Five dogs have been ordered to be euthanized after they attacked three young teenagers in Ponteix without warning.
According to sentencing documents, the teens, two 13-year-old girls and a 14-year-old boy, were walking down the street in Ponteix together in June. When they walked past Robert Carpenter’s house the Labradors came at them.
A courtroom in Swift Current heard the boy took off on his bike to try to lure the dogs away from the girls. The dogs followed him and bit him on the leg when he ran into a friend’s home.
The girls tried to get away, but the dogs came back. One girl froze, while the other stepped back – and it’s the second girl the dogs attacked. She told court she tried to run, but the dogs knocked her down and bit her arms and legs.
The second girl came out of the attack with scratches, bites, and bruises on her arms and legs – and there are scars on her legs she’ll have for the rest of her life. She told court she has pets, but after the attack she now has a fear of dogs.
Robert Carpenter was convicted of two counts of owning an animal that attacked a person. Carpenter agreed that one of the dogs, Rainbow, is a biter and should be put down, but he argued against destroying the other four. Court heard Rainbow had bitten someone previously in Calgary.
The dogs got out of Carpenters’ backyard because a hinge was missing in the gate, and Carpenter said he’d tried to buy a replacement hinge but couldn’t find one.
In his sentencing decision, Judge K.P. Bazin said no evidence had been provided for him to be confident the attack wouldn’t happen again.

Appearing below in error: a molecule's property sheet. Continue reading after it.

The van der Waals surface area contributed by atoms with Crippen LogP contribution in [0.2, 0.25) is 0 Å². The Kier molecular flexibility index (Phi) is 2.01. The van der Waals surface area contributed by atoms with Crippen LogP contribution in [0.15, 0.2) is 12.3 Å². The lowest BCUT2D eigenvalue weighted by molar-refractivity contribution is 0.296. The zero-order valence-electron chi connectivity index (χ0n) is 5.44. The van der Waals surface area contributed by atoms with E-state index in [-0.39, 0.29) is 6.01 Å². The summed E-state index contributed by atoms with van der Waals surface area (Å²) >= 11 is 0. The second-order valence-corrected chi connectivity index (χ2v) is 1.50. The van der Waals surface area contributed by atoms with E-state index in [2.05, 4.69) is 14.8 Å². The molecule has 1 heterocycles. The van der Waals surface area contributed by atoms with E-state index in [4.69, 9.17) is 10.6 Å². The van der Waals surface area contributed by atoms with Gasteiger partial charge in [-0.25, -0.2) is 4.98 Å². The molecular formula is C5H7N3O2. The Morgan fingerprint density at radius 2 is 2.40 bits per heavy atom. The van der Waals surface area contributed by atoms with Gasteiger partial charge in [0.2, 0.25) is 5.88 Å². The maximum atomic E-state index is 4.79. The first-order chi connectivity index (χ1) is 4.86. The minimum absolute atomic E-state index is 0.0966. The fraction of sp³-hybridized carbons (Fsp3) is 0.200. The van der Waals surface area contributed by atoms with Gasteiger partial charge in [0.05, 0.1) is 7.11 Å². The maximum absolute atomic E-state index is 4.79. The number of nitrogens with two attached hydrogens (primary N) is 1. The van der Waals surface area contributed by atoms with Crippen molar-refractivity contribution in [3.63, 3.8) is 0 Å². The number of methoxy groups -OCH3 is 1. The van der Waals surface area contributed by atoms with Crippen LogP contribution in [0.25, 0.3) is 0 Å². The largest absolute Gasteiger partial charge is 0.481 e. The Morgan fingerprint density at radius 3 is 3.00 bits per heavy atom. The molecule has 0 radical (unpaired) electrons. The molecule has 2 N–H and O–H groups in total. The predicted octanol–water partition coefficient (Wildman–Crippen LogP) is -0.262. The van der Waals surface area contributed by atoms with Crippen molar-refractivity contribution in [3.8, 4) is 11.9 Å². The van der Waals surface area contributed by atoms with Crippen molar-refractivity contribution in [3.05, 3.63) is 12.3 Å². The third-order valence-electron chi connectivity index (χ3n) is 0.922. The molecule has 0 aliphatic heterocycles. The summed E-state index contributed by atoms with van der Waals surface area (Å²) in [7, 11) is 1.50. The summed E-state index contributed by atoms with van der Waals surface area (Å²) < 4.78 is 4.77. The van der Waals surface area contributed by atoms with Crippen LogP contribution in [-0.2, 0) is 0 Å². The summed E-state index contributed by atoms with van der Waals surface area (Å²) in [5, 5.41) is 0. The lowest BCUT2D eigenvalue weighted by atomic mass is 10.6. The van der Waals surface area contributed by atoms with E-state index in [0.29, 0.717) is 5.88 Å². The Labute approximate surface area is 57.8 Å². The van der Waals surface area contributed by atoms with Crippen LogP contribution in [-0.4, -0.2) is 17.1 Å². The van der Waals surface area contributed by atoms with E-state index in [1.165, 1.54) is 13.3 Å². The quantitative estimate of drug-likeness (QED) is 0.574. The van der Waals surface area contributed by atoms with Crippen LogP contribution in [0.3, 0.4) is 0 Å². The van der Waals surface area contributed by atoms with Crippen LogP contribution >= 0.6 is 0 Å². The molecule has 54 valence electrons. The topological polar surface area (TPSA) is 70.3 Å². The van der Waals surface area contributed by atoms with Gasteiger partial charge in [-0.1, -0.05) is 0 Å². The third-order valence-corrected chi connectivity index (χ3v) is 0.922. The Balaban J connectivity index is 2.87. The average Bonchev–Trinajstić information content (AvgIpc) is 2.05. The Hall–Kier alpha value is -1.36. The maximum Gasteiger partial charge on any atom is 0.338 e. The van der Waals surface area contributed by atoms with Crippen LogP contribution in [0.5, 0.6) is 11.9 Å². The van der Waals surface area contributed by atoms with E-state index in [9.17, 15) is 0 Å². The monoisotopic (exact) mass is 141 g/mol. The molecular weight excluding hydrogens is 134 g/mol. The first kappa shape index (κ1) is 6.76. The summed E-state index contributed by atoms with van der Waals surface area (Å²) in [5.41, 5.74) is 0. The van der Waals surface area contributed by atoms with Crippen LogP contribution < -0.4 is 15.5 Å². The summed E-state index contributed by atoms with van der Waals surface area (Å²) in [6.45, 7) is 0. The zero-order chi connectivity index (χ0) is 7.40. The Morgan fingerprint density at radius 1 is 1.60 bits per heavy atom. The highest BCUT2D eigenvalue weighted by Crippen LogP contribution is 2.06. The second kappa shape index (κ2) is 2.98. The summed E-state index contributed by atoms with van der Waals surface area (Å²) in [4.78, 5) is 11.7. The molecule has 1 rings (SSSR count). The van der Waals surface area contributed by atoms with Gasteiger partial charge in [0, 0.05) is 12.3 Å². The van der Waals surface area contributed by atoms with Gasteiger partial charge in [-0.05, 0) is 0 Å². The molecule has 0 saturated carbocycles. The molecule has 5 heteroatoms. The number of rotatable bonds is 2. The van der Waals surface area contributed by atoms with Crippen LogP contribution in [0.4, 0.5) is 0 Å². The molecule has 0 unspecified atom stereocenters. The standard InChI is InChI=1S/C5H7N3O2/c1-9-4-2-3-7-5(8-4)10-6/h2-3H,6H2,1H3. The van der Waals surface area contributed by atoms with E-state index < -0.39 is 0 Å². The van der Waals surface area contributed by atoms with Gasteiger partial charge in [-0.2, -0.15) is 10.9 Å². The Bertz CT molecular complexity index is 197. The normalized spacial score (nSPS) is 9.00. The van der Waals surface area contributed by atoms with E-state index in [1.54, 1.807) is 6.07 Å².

Bazin wrote that it’s significant the dogs attacked together, as a pack.
The judge also wrote that Carpenter didn’t have insight into the seriousness of the attack or to the potential harm the dogs present to other people. Bazin wrote Carpenter said if the dogs were serious about hurting the teens they could have done a lot more damage. Bazin said Carpenter seemed to indicate he believed the teens provoked the attack somehow.
“He had argued that by running away, (the teen) provoked the attack, as people should know not to look dogs in the eyes and not to run if they come up to them,” wrote Bazin in the decision.
At the end of his decision, Bazin wrote about the responsibility of dog owners.
“Dogs are left, for all intents and purposes, at the mercy of their owners. They do not get to choose their owners. Many dogs would be better served by being pets of more responsible owners, yet they have no say in who owns them. It is their owners who carry the responsibility of ensuring that they are properly cared for, trained, and under control at all times. When the owners fail in their responsibilities in the training and control of their dogs and place the public at risk, it is the dog that suffers the severest of consequences.
“When there is a question requiring the balancing of public safety and pet ownership, without question public safety is the utmost priority.”
Carpenter was ordered to pay a $500 fine, and, if Carpenter doesn’t appeal the decision by Nov. 11, the dogs were ordered to be put down.